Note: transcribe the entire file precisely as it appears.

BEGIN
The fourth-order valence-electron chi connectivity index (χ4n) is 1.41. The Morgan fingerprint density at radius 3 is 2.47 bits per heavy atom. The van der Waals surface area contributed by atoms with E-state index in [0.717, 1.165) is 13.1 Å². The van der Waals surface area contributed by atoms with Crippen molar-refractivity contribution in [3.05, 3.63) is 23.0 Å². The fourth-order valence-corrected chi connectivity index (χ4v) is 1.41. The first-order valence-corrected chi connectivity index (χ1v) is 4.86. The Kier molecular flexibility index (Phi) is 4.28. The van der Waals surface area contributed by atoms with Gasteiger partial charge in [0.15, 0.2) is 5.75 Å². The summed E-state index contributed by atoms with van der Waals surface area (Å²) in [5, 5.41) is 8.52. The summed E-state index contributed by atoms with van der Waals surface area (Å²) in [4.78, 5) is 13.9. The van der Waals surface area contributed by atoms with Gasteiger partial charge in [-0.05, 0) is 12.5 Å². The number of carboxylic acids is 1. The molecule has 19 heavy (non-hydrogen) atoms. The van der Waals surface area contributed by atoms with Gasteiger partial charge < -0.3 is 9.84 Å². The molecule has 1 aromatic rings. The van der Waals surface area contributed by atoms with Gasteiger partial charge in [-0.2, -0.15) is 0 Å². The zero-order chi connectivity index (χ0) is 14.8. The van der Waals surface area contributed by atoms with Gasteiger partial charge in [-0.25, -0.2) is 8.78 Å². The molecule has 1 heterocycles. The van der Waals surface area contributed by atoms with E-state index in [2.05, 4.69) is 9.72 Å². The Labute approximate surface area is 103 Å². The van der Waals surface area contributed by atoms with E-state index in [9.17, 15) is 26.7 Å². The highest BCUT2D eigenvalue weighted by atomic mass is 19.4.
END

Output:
The fourth-order valence-electron chi connectivity index (χ4n) is 1.41. The Morgan fingerprint density at radius 3 is 2.47 bits per heavy atom. The van der Waals surface area contributed by atoms with E-state index in [0.717, 1.165) is 13.1 Å². The van der Waals surface area contributed by atoms with Crippen molar-refractivity contribution in [3.05, 3.63) is 23.0 Å². The fourth-order valence-corrected chi connectivity index (χ4v) is 1.41. The first-order valence-corrected chi connectivity index (χ1v) is 4.86. The Kier molecular flexibility index (Phi) is 4.28. The van der Waals surface area contributed by atoms with Gasteiger partial charge in [0.15, 0.2) is 5.75 Å². The summed E-state index contributed by atoms with van der Waals surface area (Å²) in [5, 5.41) is 8.52. The summed E-state index contributed by atoms with van der Waals surface area (Å²) in [4.78, 5) is 13.9. The van der Waals surface area contributed by atoms with Gasteiger partial charge in [-0.05, 0) is 12.5 Å². The number of carboxylic acids is 1. The molecule has 19 heavy (non-hydrogen) atoms. The van der Waals surface area contributed by atoms with Gasteiger partial charge < -0.3 is 9.84 Å². The molecule has 1 aromatic rings. The van der Waals surface area contributed by atoms with Gasteiger partial charge in [-0.2, -0.15) is 0 Å². The zero-order chi connectivity index (χ0) is 14.8. The van der Waals surface area contributed by atoms with Gasteiger partial charge in [-0.25, -0.2) is 8.78 Å². The molecule has 1 heterocycles. The van der Waals surface area contributed by atoms with E-state index in [2.05, 4.69) is 9.72 Å². The Labute approximate surface area is 103 Å². The van der Waals surface area contributed by atoms with E-state index in [9.17, 15) is 26.7 Å². The highest BCUT2D eigenvalue weighted by atomic mass is 19.4.